By Michael K. Browne, Assistant Director – Complaint Investigations
Did you know that you can still file a civil rights complaint with the Minneapolis Civil Rights Department during the state government shutdown? Well, in the past few days, several individuals have asked me about the affect the Minnesota state government shutdown will have on the Minneapolis civil rights complaint processing and on civil rights enforcement in general. Logically, folks are concerned that lack state distributed funds will have an impact on more than just directly funded state entities. This is particularly true given the unforeseen length of time we will be without our lead state agency, the Minnesota Human Rights Department.
To put the effects of the shutdown into context, it is helpful to highlight a section of the June 29, 2011 Temporary Funding Order issued by the Honorable Kathleen R. Gearin, Chief Judge of the Ramsey County District Court. On page 14, Judge Gearin clearly indicates that municipalities [such as the city of Minneapolis] will continue to receive its allocated funding under the Local Government Aid legislation, because: “[t]hese funds have already been lawfully appropriated and should be paid on schedule.” Accordingly, while funding may be a limitation on several direct and indirect entities, the civil rights complaint processing program in Minneapolis will continue to operate as it did before July 1, 2011, and will continue to receive and file complaints of discrimination.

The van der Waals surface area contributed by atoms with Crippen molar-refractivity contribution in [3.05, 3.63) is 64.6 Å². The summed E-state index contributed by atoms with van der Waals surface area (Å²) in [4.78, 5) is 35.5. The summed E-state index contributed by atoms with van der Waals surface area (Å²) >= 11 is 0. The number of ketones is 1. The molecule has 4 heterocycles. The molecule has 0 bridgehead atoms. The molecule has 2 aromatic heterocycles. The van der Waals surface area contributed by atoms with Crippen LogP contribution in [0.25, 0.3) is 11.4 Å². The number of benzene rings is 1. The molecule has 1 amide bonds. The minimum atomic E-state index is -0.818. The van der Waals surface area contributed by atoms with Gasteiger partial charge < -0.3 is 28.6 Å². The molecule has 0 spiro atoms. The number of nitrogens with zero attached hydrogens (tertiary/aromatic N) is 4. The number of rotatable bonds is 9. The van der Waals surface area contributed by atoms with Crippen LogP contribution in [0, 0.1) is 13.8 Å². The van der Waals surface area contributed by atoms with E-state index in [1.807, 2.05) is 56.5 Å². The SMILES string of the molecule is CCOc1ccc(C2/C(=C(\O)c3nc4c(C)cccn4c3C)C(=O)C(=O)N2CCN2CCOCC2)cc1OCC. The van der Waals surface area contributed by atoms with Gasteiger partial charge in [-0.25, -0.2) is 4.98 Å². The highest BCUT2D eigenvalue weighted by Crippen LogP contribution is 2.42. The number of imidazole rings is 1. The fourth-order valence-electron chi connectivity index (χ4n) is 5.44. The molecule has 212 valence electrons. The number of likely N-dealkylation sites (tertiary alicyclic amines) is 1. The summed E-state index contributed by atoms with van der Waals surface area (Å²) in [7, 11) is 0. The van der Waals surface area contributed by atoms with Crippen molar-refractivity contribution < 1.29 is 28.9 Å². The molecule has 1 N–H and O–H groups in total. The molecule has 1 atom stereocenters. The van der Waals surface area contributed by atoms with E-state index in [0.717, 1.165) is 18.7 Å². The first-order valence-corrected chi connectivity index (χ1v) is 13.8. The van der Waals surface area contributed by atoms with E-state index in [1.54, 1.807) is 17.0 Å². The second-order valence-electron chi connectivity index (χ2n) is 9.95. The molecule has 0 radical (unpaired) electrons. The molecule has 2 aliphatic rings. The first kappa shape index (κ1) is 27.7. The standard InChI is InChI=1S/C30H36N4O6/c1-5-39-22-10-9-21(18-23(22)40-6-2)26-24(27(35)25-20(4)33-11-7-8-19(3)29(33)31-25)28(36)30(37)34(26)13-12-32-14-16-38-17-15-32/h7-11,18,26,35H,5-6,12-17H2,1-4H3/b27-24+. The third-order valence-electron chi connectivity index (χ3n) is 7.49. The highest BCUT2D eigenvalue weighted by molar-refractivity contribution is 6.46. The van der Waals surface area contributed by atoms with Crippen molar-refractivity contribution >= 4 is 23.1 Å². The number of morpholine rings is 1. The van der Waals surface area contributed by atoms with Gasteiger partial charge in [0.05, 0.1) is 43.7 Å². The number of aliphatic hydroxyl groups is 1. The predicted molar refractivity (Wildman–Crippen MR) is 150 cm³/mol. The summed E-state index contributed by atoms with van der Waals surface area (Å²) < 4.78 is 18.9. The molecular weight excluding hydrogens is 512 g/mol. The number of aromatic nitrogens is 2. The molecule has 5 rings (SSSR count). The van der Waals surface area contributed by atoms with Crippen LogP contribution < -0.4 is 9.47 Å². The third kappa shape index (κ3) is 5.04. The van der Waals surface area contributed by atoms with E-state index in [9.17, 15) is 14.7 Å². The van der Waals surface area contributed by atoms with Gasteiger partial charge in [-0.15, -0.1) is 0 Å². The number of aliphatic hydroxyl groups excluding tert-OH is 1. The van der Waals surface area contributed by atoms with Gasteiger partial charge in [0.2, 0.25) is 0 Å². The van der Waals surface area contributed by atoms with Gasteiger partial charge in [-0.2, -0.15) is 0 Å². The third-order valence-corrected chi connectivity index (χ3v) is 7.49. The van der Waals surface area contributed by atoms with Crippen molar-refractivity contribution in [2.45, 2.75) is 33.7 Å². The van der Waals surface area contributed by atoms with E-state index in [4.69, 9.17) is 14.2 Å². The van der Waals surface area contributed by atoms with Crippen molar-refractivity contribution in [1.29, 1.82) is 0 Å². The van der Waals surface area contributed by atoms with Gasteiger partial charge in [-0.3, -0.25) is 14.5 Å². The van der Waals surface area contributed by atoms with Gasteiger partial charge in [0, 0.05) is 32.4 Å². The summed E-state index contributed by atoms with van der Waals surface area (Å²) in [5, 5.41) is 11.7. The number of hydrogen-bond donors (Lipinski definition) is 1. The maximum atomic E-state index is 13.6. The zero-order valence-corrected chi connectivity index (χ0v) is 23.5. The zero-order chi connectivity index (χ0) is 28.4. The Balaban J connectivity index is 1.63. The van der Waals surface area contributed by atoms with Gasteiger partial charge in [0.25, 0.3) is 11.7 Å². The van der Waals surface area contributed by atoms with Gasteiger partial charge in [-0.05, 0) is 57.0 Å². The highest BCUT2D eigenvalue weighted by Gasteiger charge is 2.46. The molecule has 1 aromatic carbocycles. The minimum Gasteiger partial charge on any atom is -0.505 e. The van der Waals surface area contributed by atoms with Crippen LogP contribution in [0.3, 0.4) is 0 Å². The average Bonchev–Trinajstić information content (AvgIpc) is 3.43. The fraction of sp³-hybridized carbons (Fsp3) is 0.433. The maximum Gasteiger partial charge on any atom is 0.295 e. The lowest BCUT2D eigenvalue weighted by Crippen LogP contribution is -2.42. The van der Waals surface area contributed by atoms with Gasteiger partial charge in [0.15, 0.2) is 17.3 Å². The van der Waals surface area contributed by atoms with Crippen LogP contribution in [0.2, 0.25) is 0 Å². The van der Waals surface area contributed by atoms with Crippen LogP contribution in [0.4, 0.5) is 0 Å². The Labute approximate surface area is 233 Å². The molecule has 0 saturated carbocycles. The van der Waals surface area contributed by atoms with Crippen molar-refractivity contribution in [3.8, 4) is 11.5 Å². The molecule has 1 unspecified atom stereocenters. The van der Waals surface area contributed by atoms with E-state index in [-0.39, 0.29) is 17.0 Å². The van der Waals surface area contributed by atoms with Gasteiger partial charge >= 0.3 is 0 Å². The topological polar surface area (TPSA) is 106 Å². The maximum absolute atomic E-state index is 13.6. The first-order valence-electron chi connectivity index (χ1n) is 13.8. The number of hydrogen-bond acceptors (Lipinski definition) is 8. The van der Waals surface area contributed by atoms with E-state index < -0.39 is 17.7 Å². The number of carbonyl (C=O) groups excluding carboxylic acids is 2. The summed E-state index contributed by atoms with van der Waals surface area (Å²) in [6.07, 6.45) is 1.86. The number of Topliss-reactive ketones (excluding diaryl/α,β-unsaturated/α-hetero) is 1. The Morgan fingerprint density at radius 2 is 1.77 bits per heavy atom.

Did you know that if you file your complaint with the Minneapolis Civil Rights Department, we will preserve your rights under federal and state law? Yes, by filing a complaint that meets the jurisdictional requirements of the Minneapolis Civil Rights Ordinance, we can toll (or stop) the statute of limitations from running out on your civil rights claims. This is made possible by the work-share agreement with the Equal Employment Opportunity Commission (EEOC) and our designation as a Fair Employment Practices Agency (FEPA) that allows us to dual-file the complaint. Additionally, the Minnesota Human Rights Act (state law) allows for local commissions (like us) to accept charges of discrimination under municipal ordinance and toll the state statute.
So what do you need to do? Call or e-mail us. Tell us your situation so we can help you determine if we have jurisdiction over your case. In general, if the incident happened in the Minneapolis, and the alleged violating party is not a federal, state or county entity, chances are good that we have jurisdiction over the matter, and we can assist you.